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Tizen

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Tizen is out

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The mobile operating system with the unfortunate name was released in version 1.0 about a week ago, and Samsung is now giving away phones which run the OS (to attendees of the Tizen Developer Conference). The 1.0 version comes with the somewhat ridiculous code name: “Larkspur”. I suggest they just call it T1, and stick to the Chrome and Firefox release model. By the end of the year, they’ll have reached T800, and it will sound cool. Anyway.

The Tizen OS is a merger between the LiMo OS (from the LiMo Foundation) and Intel’s (and previously Nokia’s) MeeGo, the later itself a merge between Maemo and Moblin. Their release announcement is sparse on details, but the front page for the source code section has more interesting details.

Here’s a few highlights from the list:

  • Peer to Peer connection with Wi-Fi Direct device.
  • Window system based on the X11 open source project
  • Composite window manager based on EFL open source project
  • Multimedia framework based on the GStreamer open source project
  • Audio decoder: AAC, MP3, WMA 7/8, WAV, Vorbis, AMR-NB / AMR-WB
  • Audio encoder: Vorbis, AMR-NB
  • Video decoder: MPEG-1, MPEG-4, H.263, H.264, On2 VP3, Theora
  • W3C/HTML5 specifications support

By including established FOSS projects and technologies like X11, GStreamer, OGG Vorbis, Theora, it is from the get-go a much stronger open source offering than Android ever was. Furthermore, in basing much of their core components on standard GNU/Linux projects, one would hope they follow the design of its predecessors and stricture around package repositories. Meego had a RPM repository, and it would be great to have the same upgrade mechanism on a phone, rather than the limited functionality of an “app market”.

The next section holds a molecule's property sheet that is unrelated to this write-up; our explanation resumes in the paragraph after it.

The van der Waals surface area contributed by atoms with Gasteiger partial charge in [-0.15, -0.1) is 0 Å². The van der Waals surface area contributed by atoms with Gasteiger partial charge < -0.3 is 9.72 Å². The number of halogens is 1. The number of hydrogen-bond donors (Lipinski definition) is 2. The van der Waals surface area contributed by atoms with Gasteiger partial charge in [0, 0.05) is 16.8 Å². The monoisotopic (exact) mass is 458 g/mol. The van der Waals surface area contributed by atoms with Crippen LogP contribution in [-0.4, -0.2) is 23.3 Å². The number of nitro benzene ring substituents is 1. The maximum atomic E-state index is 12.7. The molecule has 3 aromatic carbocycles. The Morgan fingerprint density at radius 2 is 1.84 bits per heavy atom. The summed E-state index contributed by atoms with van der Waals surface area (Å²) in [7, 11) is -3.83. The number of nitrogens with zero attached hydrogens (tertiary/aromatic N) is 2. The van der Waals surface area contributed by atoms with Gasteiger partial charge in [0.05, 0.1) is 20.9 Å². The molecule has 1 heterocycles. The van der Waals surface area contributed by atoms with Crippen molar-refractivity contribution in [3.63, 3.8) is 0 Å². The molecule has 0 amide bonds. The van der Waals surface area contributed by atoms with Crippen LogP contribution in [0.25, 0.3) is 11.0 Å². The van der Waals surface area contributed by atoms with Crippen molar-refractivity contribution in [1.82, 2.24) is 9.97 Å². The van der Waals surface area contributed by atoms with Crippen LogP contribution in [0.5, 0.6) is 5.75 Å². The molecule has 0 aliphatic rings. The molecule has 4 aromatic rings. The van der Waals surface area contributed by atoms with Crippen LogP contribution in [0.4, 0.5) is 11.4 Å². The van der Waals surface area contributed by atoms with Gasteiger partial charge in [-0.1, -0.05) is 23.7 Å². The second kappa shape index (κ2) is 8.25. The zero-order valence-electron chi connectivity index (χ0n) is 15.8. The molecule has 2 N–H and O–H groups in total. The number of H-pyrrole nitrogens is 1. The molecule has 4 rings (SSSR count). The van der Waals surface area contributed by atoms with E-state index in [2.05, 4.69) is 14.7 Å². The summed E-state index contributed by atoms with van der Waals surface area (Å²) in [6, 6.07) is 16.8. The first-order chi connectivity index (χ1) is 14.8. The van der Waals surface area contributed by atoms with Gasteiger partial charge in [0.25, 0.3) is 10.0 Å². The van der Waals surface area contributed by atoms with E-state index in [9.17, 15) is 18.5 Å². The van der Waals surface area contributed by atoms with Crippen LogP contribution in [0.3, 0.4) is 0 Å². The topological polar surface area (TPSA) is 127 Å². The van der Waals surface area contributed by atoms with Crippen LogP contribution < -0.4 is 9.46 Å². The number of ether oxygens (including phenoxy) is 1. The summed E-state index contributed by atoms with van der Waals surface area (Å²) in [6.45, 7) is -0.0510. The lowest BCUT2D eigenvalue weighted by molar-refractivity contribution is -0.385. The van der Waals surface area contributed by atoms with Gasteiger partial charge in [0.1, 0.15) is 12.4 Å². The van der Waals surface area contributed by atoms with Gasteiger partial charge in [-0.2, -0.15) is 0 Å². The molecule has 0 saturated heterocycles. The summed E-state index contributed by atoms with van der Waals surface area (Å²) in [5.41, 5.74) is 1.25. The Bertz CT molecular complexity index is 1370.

The source code is on Git, and they have a bit of developer documentation. Guess it’s time to download and try.

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Mobile OS

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In the world of OSes for mobile phones, there have been a lot of changes lately, with some going away and others joining the race. A while back, Intel announced that they would drop MeeGo, which means that it is dead since there is nobody else to support it if the community can’t keep it going. But at the same time, they said the code would be merged with another mobile OS. Intel and the Linux Foundation will be steering the OS with the very unfortunate name Tizen (it can easily be mistaken for meaning penis in some of the Scandinavian languages).

Meanwhile, over at Nokia they are betting on Windows Mobile (and making many of their employees disgruntled), while at the same time releasing the already defunct MeeGo OS in their N9 phone. However, since these are all OSes for high end smart phones, they also need something for their so called “feature phones” which are not power full enough (or have different user groups) to drive all the complex functionality. Enter Meltemi, ironically enough a Linux based OS to replace Symbian S40 series.

The story does not end there, though. Amongst the free mobile OSes, KDE is entering the race. Not with a complete separate OS, but rather a UX platform, Plasma Active, with an API for phones, tables, set-top boxes, home automation, and so on. Plasma Active has to run on top of some OS, and currently they are using MeeGo and openSUSE based Balsam Professional.

It is refreshing to see a lot of movement in this area, and hopefully it will lead to a free alternative. However, the at moment it is still looking somewhat bleak for truly free mobile phone OSes. The firmware and driver issue seems to be never ending, and not even the OpenMoko can escape it.

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